There are some unexpected changes in this year's league tables, notably in teaching quality and graduate jobs, says John O'Leary. Still, the old guard remains dominant on several measures as students reach ever loftier heights in AS and A levels
Almost half of the institutional league tables published in The Times Higher have new leaders this year, but Cambridge still dominates five of the 12 rankings.
As well as taking over from Oxford as the university with the highest entry standards, Cambridge maintains its lead in graduate destinations, completion rates and the proportion of students awarded firsts and 2:1s.
Its leadership in the research category cannot be challenged until new grades emerge from the 2008 research assessment exercise.
Perhaps the most unexpected change comes in the teaching quality table, where Dundee University jumps eight places to take over at the top after the incorporation of newer subject reviews in Scotland. The results have left Scottish universities filling more than half of the top 15 places.
The reviews date from 2001 and 2002, when the full round of teaching quality assessments in England had come to an end. Only York University, last year's leader, prevents a clean sweep of the top four places by Scottish institutions.
Dundee was second only to St Andrews under the original assessments carried out in Scotland. Six of its subjects were reviewed under the new system - all successfully - and an institutional audit published last November found a growing emphasis on the quality of teaching.
Another notable change in the tables included in The Times Good University Guide 2006 comes in the measurement of entry standards, where the Universities and Colleges Admissions Service tariff is used for the first time. Previous versions of this ranking have been based entirely on A and AS-level grades.
The new figures underline the high level of qualifications among entrants to the leading universities. Cambridge's average of 510 points per student equates to four As at A level and a D at AS level. All the top ten universities averaged more than 400 points per student - the equivalent of three As at A level and a C at AS level.
Further down the table, however, the inclusion of vocational qualifications has not made a significant difference to the order. Of the new universities, only Robert Gordon features in the top 50, although Bournemouth is only just outside it. The third change in methodology comes in graduate destinations, where a classification of jobs published last year by Peter Elias of Warwick University and Kate Purcell of the University of the West of England has been adopted. The table already distinguished between graduate and non-graduate employment, but the new classification has updated and refined the process to take greater account of the use of graduate skills.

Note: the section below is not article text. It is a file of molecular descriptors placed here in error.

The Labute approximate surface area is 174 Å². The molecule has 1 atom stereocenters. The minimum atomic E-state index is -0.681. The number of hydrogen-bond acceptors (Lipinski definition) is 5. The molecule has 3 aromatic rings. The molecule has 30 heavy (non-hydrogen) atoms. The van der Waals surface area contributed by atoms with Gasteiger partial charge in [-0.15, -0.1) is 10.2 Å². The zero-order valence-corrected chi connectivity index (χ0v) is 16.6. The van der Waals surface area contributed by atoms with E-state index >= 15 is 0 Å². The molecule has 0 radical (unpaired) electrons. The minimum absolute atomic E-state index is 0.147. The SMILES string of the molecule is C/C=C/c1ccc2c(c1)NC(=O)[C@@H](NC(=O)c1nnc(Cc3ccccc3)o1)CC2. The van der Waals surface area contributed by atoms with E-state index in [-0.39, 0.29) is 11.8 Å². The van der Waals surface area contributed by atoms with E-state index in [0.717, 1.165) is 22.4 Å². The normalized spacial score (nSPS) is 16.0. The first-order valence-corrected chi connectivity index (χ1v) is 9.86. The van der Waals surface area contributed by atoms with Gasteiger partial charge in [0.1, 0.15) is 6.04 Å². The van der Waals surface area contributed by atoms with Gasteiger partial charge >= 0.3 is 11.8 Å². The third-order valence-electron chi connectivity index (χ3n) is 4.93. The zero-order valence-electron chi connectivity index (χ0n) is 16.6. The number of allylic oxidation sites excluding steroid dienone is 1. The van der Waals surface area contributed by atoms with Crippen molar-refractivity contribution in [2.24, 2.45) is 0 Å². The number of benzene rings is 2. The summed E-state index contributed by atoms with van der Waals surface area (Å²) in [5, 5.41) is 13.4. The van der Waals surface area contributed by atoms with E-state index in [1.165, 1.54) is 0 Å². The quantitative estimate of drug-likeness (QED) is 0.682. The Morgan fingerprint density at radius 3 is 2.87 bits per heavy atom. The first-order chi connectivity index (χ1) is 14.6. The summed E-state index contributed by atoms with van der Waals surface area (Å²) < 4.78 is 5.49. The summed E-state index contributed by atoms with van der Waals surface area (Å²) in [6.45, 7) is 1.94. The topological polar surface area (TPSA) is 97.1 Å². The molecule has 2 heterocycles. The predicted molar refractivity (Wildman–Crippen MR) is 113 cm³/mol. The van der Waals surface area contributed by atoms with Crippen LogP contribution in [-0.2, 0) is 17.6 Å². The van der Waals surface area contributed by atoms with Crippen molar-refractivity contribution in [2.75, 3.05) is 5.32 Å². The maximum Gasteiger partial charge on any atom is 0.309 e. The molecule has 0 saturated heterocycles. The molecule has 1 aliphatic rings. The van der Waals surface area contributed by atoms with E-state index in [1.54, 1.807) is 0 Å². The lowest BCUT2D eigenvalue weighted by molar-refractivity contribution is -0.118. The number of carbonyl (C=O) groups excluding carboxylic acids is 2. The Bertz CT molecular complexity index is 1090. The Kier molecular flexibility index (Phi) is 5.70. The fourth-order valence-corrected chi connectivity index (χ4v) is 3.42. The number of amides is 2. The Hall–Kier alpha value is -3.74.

The switch means that the employment figures overleaf are not directly comparable with last year's, but many of the same names appear at the top of the ranking. More than 80 per cent of those completing degrees at Cambridge and Bradford University were in graduate jobs or continuing their studies six months later.
Other changes of leadership come in the tables compiled specifically for The Times Higher . The University of Wales Newport is the only institution where every member of the academic staff has a contract for both teaching and research, while University College Chichester has the highest proportion of permanent staff among its academics.
Chichester is one of ten university colleges included in the tables. The Southampton Institute was given the same status after the statistics were collected, but will be included next year, when it will be one of six new universities.
The other tables show only limited change. Spending on libraries and computing is similar to last year, while there has been some increase in spending on other facilities, with Imperial College London taking over at the top. Both measures use a three-year rolling average. Completion rates also show slight improvement, although four universities still have more than 30 per cent of undergraduates projected to leave without a qualification. But the inflation in upper-second and first-class degrees appears to have slowed. The proportion of top degrees reached 90 per cent for the first time at Cambridge, but most universities saw only a small increase.
The Times Good University Guide 2006 , which includes an aggregated league table, is available from Times Books First, at £12.79 plus post and packing. Tel: 0870 1608080.
- 2005 university league tables click here